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Django Review

Listen To The Music

Jean Django Reinhardt is regarded by many as the greatest European-born jazz musician, ever. A gypsy, who was born in a trailer in Belgium, in 1910, Django went on to perform with some of the all-time greats, including Duke Ellington, Coleman Hawkins, Benny Carter, and was regularly accompanied by violinist Stephane Grappelli.

The two of them formed the Quintette du Hot Club de France, in 1934. They were among the first to play jazz featuring the guitar as the lead instrument. This notion of a guitar in front was frowned upon by jazz elitists for many years afterwards.

Etienne Comar's "Django" is a valiant attempt to portray Reinhardt's entire life, short as it was, as he died at a mere 43. He was felled by a stroke while walking home from one of his performances. The problem is that everything feels a little bit wedged into 92 minutes, especially because there are so many aspects to his story that many of them could fill an entire feature-length film. That said, there's a lot worthwhile here, because Django's life was so remarkable.

The opening scene is entirely gripping and a bit of a misdirection in style. In the Ardennes Forest, a community of gypsies is gunned down, one at a time by Nazi soldiers. Innocents just sitting around have bullets fly into their faces, killing them on the spot. The feeling is that the rest of "Django" will also be sudden, violent, bloody, and likely filled with revenge.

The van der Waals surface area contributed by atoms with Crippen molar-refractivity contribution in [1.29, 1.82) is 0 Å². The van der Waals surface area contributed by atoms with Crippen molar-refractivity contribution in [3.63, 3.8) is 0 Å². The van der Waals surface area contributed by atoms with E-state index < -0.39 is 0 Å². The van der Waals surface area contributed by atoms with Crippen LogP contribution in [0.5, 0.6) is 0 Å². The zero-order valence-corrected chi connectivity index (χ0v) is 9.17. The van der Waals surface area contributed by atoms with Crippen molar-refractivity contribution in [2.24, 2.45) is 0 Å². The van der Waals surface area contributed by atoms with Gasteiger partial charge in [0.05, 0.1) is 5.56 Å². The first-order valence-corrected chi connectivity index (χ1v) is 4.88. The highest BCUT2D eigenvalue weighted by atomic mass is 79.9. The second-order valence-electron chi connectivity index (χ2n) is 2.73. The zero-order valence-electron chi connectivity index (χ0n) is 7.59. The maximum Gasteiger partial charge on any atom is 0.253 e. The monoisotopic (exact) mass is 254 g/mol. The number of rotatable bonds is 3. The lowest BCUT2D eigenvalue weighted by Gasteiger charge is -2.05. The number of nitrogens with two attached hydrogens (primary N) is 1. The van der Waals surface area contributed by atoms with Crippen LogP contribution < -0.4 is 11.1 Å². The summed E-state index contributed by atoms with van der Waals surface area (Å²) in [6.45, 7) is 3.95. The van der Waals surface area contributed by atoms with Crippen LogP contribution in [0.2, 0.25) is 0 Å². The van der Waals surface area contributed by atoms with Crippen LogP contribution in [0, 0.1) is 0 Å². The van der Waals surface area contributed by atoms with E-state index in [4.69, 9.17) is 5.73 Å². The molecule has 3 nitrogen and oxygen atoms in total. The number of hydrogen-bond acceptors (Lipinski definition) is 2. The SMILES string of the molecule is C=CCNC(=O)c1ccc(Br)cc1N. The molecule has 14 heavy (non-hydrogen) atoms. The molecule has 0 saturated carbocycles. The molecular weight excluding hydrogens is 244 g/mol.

It's none of these things. It's about Django Reinhardt's struggles as an artist, with a bit of political intrigue in the background. There's nothing wrong with that, other than the first scene being by far the most chaotic, making the rest feel a bit too tame by comparison.

Reinhardt is apolitical, but when you're in Europe during World War II, it's tough to avoid Nazi intrusions. The Nazis want Reinhardt to tour Germany to perform for them. To him, it's more of a personal hassle than something he finds particularly objectionable. Everything is a hassle to him, other than playing his guitar, getting drunk, and fishing. He actually prefers drinking and fishing to the guitar, sometimes.

There is one great thing about "Django", and that's the music. I couldn't help but go out and purchase some of Django Reinhardt's music after watching the film, and the music is reason enough to recommend it. The story jumps around a lot and there is only a bit of character development to speak of, but the music is awesome. Go, and if you don't like what you see, you can shut your eyes and listen to the music.

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